No one ever said traveling with young children was easy. And anyone with a Highly Sensitive Child can tell you that doing anything that requires leaving the house, be it flying to Italy or going to the supermarket for eggs, can be a challenge. We try to do everything in our power to make our trips, short and long, as easy and comfortable as can be. My bottomless “Mary Poppins” diaper bag (which only contains two diapers) will be filled with anything we might need: sweet snacks have to come in the chocolate, strawberry and vanilla variety and salty snacks in cheddar and original to satisfy any craving that might come our way; an extra change of clothes in case ours get dirty or worse, wet; a specific water bottle with water at a specific temperature; some favorite toys; some favorite books; and a fully charged phone in case of a public meltdown nothing in the diaper bag will stop but an episode of Tayo the Little Bus.
Despite the challenges however, we can’t keep our kids indoors and sheltered forever. I have learned with our sensitive child that nothing has helped him grow more than getting a gentle nudge out of his comfort zone. I wrote about this a few weeks ago (Pushing a Highly Sensitive Child) after having read a beautiful post by the talented Bronwyn Joy on her blog, Journeys of the Fabulist.
It gives me great pleasure to share this guest post by Bronwyn with you, and I know her words will touch and inspire many parents as they have touched and inspired me.
I’m going to pretend you’ve come over to my house to ask why I’d travel with a sensitive child. I’ll offer you tea, and position myself awkwardly in front of the jellyfish my kids drew on the wall using some sort of magical marker that is the very opposite of washable (it actually seems to come back brighter and brighter the more we scrub) in the hope that this will cause you to not notice it.
It’s like some occult rune which neither solvent nor natural, eco-friendly powders can erase.
You’re going to wonder aloud if it’s worth going away with a travel partner who finds the airport too noisy, security too invasive, planes too cold, food too weird, taxi seats too scratchy, hotel mattresses too lumpy, and water from strange showers too “prickly” – and doesn’t know how to control their reaction to any of this, even just a little bit.
And I’m going to nod, because there was a time when I didn’t even know water could be prickly. And when I thought “prickly” was the worst possible display of self-control.
And then I’m going to change my mind about wanting you to see the jellyfish and I’ll reference it in a couple of jokes about how anything is better than staying home with my two, and in any case, when someone’s constantly turned up to ten, what’s the difference if you take them to eleven?
But eventually, if you seem genuinely interested in having a proper conversation about it, I’ll explain both my reasons for travelling with a sensitive child.
I like to travel.
I believe sensitive children can cope with the world.
“Our favourite technique is to take him on dubious excursions and later point out that he didn’t die.”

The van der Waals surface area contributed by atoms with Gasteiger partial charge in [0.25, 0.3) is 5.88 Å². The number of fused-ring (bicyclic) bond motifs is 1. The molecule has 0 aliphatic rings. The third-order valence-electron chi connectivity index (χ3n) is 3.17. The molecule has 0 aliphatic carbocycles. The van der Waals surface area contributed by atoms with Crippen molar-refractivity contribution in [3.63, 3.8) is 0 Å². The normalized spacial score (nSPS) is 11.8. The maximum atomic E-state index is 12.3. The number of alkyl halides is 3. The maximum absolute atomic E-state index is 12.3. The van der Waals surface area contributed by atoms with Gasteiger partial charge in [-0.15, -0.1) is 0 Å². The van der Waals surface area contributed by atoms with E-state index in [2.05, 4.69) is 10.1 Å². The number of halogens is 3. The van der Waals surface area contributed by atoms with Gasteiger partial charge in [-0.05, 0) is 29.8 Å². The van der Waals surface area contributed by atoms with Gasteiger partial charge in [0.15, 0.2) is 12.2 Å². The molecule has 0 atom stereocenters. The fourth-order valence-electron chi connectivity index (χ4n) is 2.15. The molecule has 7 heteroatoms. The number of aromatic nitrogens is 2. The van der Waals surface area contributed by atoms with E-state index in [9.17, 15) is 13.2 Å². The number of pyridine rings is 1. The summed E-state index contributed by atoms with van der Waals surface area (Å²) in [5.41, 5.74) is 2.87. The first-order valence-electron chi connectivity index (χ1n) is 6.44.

Of course we want to accept our kids for who they are. But ultimately we know we can’t let them grow up as if they’re the centre of the whole universe, because truthfully they aren’t. So we give a bit and we teach them how to give a bit, too. We gently refuse to be ruled by their extreme reactions to small things, and we hope, by and by, that they won’t be ruled by them, either.
We start small. We dream big.
Sometimes that means dragging them from their comfort zones and into foreign places to have new experiences. They’ll be sleeping on the train. They’ll be eating next to strangers. They’ll be face to face with real, live jellyfish.
For some reason, people will think they’re asking out of interest, not fear.
But they’ll survive and that’s a good thing to learn. Gradually, through these experiences, they’ll acquire the tricks they need to manage life on their own. Tricks like “if you don’t like being in front of the camera, volunteer to be the one behind it”, and “always keep up with the latest in jellyfish first aid”.
Our aim is to stretch them, not break them – by managing our itineraries carefully, except when we find ourselves badly misinformed or unfortunately delayed or just forget; and by using games, toys, books and other equipment to steer ourselves through. We never fail – instead, we have “learning opportunities”.
In fact my husband tells me I create more “learning opportunities” than most people he’s met. But my real superpower is wanderlust.
No seriously, wanderlust is my superpower
I couldn’t work that hard or put up with that much or endure that many “learning opportunities” without something pulling me onward, and for me that something is the thrill of the open road, or closed aircraft (I’m not actually too crazy about open aircraft).
These look very cool, but I have limits. Source: Richard Schneider via Wikimedia Commons
For you, it could be interpretative dance, or extreme restaurant-going, or football. A sensitive child doesn’t have to go far to find a challenge to rise to, but he does need someone to go with him, and gladly. To actually drag him along, in fact, but with an enthusiasm that overcomes all obstacles.
And that’s why
I believe sensitive children can cope with the world, but your passion is your best guide when it comes to teaching them how.
P.S. If your passion is also travelling, or if you’ve been forced to do it anyway for some reason, I’ve written about travelling with sensitive children over at Journeys of the Fabulist. I’ve also started collecting on my Travelling with Sensitive Kids Pinterest Board.
P.P.S. I’m taking cleaning tips for those jellyfish drawings.
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